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July 2008


Features

Who Has the Keys?

By Mike McGovern

There is a mistaken belief among some that the use of traditional mechanical keys is becoming less important with the proliferation and evolution of sophisticated access control technology. The fact is, traditional mechanical keys are more common than ever, and today’s security awareness dictates these keys be tracked, monitored and managed effectively.


Answer the Call

By Steve Walker

Across the United States, many cities are successfully reducing false alarm dispatches. Each municipality is attributing success to a variety of reasons: alarm verification requirements, alarm system registration, false alarm fees, alarm user training and improved security equipment technology. Two common reasons cited for this success are the strong collaboration among law enforcement, the alarm industry and alarm users, and the expansion of verified response services by alarm companies.


High Demand, Short Supply

By John Venator

Information security is a top priority for many organizations. Increasing security concerns regarding the use of hand-held devices, mobile and remote workers, VoIP technology and a host of other issues affect almost every organization. Yet a recent study indicates that the individuals responsible for maintaining data and network security may not have the skills to do so.


Is Our Telecomm Infrastructure Secure?

By Andy Hilverda

The events of Sept. 11, 2001, and the 2005 hurricane season emphasized U.S. dependence on an effective national telecommunications infrastructure. Telecommunication companies are a critical part of America’s infrastructure and key to securing the homeland in times of emergency. Reliable, resilient communication services can provide the bridge between emergency responders, firefighters and law enforcement for cohesive emergency management.


The Heat Is On

By David Lee

When many security professionals think of thermal security cameras, they think of exotic cameras with long-range, high-resolution performance that can cost as much as a nice car and feature applications befitting their high-end status: border security, huge industrial facilities and the like.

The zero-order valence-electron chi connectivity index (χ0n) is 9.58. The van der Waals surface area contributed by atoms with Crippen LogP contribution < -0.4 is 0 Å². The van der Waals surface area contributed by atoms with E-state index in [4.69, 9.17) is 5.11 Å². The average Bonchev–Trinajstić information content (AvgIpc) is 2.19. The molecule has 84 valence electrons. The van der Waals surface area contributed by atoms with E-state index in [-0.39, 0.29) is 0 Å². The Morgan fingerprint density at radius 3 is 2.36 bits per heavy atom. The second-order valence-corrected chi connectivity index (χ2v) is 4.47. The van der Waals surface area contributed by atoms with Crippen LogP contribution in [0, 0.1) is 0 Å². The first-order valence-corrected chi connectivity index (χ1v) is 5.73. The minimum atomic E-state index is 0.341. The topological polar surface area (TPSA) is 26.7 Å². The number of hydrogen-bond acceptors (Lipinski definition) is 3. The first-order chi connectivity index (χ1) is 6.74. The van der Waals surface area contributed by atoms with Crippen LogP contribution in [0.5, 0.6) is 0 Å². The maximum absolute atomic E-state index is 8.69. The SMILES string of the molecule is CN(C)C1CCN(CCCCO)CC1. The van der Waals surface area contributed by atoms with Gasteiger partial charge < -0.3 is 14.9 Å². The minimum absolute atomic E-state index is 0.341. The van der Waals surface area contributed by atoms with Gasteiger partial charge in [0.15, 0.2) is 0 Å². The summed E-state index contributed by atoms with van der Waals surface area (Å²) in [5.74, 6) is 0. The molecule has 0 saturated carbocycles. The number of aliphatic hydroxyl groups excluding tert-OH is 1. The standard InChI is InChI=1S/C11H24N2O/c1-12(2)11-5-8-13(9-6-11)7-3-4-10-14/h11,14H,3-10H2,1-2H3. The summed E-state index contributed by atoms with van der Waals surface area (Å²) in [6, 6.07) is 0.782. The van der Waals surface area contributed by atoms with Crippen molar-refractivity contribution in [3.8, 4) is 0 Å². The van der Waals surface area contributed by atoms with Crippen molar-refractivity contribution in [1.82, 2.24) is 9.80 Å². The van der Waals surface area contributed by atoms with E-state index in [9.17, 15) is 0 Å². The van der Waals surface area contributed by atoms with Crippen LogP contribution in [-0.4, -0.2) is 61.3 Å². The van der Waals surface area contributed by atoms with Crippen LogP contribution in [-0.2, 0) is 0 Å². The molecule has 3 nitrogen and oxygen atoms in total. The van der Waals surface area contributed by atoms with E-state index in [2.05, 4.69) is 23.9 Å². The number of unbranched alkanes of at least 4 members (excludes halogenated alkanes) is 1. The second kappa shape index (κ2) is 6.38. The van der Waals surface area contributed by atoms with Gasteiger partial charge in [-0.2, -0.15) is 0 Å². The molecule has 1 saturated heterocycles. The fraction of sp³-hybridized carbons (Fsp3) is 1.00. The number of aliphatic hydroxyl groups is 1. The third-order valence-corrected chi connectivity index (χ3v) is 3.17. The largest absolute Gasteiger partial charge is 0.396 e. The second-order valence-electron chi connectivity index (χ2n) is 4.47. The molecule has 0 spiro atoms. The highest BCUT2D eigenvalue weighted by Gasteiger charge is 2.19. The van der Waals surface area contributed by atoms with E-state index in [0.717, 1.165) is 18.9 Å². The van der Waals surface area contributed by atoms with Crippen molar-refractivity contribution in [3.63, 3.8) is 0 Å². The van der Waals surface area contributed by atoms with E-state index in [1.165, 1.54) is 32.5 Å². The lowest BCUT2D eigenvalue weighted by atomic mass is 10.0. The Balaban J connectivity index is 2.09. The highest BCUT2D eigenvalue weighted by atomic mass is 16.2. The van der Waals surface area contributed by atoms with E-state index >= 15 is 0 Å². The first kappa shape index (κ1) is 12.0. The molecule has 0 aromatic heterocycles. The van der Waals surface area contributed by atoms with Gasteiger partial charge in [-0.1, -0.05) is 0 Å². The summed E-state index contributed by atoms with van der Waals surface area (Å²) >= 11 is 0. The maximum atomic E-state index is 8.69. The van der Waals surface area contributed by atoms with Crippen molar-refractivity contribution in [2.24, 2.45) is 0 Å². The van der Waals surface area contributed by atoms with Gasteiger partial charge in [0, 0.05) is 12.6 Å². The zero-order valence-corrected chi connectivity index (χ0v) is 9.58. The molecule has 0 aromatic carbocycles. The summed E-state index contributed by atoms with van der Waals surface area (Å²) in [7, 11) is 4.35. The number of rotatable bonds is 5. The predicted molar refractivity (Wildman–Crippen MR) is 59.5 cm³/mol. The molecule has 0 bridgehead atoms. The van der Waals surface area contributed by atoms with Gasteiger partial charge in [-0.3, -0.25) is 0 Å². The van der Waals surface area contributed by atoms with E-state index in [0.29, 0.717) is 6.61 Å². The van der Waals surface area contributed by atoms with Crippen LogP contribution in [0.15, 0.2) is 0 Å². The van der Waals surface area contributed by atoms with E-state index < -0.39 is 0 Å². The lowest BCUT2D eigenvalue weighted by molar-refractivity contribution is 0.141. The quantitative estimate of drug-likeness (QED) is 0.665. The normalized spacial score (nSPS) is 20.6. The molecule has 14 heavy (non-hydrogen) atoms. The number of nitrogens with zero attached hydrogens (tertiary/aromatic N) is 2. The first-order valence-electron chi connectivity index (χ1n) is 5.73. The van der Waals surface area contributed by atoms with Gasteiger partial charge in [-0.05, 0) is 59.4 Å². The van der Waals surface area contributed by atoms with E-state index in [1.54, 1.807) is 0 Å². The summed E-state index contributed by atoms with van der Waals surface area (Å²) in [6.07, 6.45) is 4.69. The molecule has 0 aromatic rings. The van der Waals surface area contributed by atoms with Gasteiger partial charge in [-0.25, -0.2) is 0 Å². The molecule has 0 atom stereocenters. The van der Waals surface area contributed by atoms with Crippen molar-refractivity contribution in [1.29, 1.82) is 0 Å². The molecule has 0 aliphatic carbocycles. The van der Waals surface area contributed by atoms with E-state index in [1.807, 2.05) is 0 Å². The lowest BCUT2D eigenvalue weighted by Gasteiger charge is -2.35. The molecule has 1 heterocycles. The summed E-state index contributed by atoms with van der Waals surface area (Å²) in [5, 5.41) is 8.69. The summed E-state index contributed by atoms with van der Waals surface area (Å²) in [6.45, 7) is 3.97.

An Eye Under the Sky

By Peter McKee


Getting the Green Light

By Kim Rahfaldt

The transportation industry relies on an inherently open architecture and is a complex critical infrastructure where free movement is necessary as people move within and between modes of transportation. This freedom of movement must be maintained for transit to perform its basic functions. Due to the volume of people in public places using various means of transportation, ensuring safety and monitoring all of the movement can be difficult and challenging.


Doing More With Less

By Brent Hamachek

Drug store giant Walgreens has just completed installing and networking Ionit Technologies Inc.’s DVR system to monitor, manage and protect more than 6,200 stores, facilities and distribution centers around the country.


The Digital Revolution

We now live in a digital world. Digital technology, just like the air we breathe, has penetrated our social life in every respect, including surveillance systems in the security industry.


Critically Speaking

By Mariann McDonagh

Critical infrastructure organizations are essential to the functioning of societies and economies. The role of these facilities in international commerce makes their security a top priority. But given the complex and often geographically dispersed nature of these facilities and assets, critical infrastructure security often presents a daunting challenge.


Supply and Demand

By Michael Regelski

There are two opposing forces at work in the security industry today. One is the growing sophistication of the customer base, and the other is wide-scale fragmentation, which has caused many systemic issues.


Departments

Questions and Answers From the Top

By Security Products Staff


Ask the Expert

By Dave Shelton


Going Undercover

By Ralph C. Jensen


Mistakes, Misconceptions, Myths

By Steve Duncan

As technology evolves, more and more enterprises become targets of highly sophisticated criminal organizations.


Something Old, Something New

By Megan Weadock

In both life and business, it’s always the lessons of the past that help to guide the future.


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